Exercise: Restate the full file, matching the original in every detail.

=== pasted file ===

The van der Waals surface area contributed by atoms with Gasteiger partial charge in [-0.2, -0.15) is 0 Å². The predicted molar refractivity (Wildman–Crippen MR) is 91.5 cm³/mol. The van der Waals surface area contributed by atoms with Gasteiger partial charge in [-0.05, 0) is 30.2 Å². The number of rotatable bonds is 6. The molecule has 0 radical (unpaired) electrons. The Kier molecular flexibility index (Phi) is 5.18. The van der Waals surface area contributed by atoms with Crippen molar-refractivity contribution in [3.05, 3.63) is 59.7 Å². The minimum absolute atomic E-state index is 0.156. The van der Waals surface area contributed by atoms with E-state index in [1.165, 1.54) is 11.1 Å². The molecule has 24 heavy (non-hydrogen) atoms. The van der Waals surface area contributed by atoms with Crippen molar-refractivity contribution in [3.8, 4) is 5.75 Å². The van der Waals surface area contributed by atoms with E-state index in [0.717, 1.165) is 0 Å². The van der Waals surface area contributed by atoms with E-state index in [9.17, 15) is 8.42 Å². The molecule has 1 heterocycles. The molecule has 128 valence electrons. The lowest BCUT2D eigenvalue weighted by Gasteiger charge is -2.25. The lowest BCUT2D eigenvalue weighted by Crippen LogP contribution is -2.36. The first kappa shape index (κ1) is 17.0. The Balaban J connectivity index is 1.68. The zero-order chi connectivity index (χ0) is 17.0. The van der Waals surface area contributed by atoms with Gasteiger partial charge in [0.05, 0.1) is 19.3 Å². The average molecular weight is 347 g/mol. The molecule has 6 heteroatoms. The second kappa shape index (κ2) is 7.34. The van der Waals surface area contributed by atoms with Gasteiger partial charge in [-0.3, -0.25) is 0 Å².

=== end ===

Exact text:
The van der Waals surface area contributed by atoms with Gasteiger partial charge in [-0.2, -0.15) is 0 Å². The predicted molar refractivity (Wildman–Crippen MR) is 91.5 cm³/mol. The van der Waals surface area contributed by atoms with Gasteiger partial charge in [-0.05, 0) is 30.2 Å². The number of rotatable bonds is 6. The molecule has 0 radical (unpaired) electrons. The Kier molecular flexibility index (Phi) is 5.18. The van der Waals surface area contributed by atoms with Crippen molar-refractivity contribution in [3.05, 3.63) is 59.7 Å². The minimum absolute atomic E-state index is 0.156. The van der Waals surface area contributed by atoms with E-state index in [1.165, 1.54) is 11.1 Å². The molecule has 24 heavy (non-hydrogen) atoms. The van der Waals surface area contributed by atoms with Crippen molar-refractivity contribution in [3.8, 4) is 5.75 Å². The van der Waals surface area contributed by atoms with E-state index in [0.717, 1.165) is 0 Å². The van der Waals surface area contributed by atoms with E-state index in [9.17, 15) is 8.42 Å². The molecule has 1 heterocycles. The molecule has 128 valence electrons. The lowest BCUT2D eigenvalue weighted by Gasteiger charge is -2.25. The lowest BCUT2D eigenvalue weighted by Crippen LogP contribution is -2.36. The first kappa shape index (κ1) is 17.0. The Balaban J connectivity index is 1.68. The zero-order chi connectivity index (χ0) is 17.0. The van der Waals surface area contributed by atoms with Gasteiger partial charge in [0.05, 0.1) is 19.3 Å². The average molecular weight is 347 g/mol. The molecule has 6 heteroatoms. The second kappa shape index (κ2) is 7.34. The van der Waals surface area contributed by atoms with Gasteiger partial charge in [-0.3, -0.25) is 0 Å².